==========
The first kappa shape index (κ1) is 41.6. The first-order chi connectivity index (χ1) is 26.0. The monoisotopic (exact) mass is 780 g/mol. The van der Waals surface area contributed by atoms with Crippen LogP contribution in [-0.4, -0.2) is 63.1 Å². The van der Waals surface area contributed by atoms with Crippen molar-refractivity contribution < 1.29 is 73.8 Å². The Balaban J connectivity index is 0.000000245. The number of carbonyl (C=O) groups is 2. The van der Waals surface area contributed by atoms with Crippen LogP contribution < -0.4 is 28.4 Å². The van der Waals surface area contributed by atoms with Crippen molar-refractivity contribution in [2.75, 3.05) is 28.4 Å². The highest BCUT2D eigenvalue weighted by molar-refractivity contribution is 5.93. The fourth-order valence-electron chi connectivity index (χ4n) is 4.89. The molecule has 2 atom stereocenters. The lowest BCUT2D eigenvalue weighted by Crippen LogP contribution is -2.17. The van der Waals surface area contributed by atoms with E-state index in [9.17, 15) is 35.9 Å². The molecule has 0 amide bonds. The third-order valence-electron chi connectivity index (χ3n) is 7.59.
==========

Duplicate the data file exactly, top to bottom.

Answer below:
The first kappa shape index (κ1) is 41.6. The first-order chi connectivity index (χ1) is 26.0. The monoisotopic (exact) mass is 780 g/mol. The van der Waals surface area contributed by atoms with Crippen LogP contribution in [-0.4, -0.2) is 63.1 Å². The van der Waals surface area contributed by atoms with Crippen molar-refractivity contribution < 1.29 is 73.8 Å². The Balaban J connectivity index is 0.000000245. The number of carbonyl (C=O) groups is 2. The van der Waals surface area contributed by atoms with Crippen LogP contribution < -0.4 is 28.4 Å². The van der Waals surface area contributed by atoms with Crippen molar-refractivity contribution in [2.75, 3.05) is 28.4 Å². The highest BCUT2D eigenvalue weighted by molar-refractivity contribution is 5.93. The fourth-order valence-electron chi connectivity index (χ4n) is 4.89. The molecule has 2 atom stereocenters. The lowest BCUT2D eigenvalue weighted by Crippen LogP contribution is -2.17. The van der Waals surface area contributed by atoms with E-state index in [9.17, 15) is 35.9 Å². The molecule has 0 amide bonds. The third-order valence-electron chi connectivity index (χ3n) is 7.59.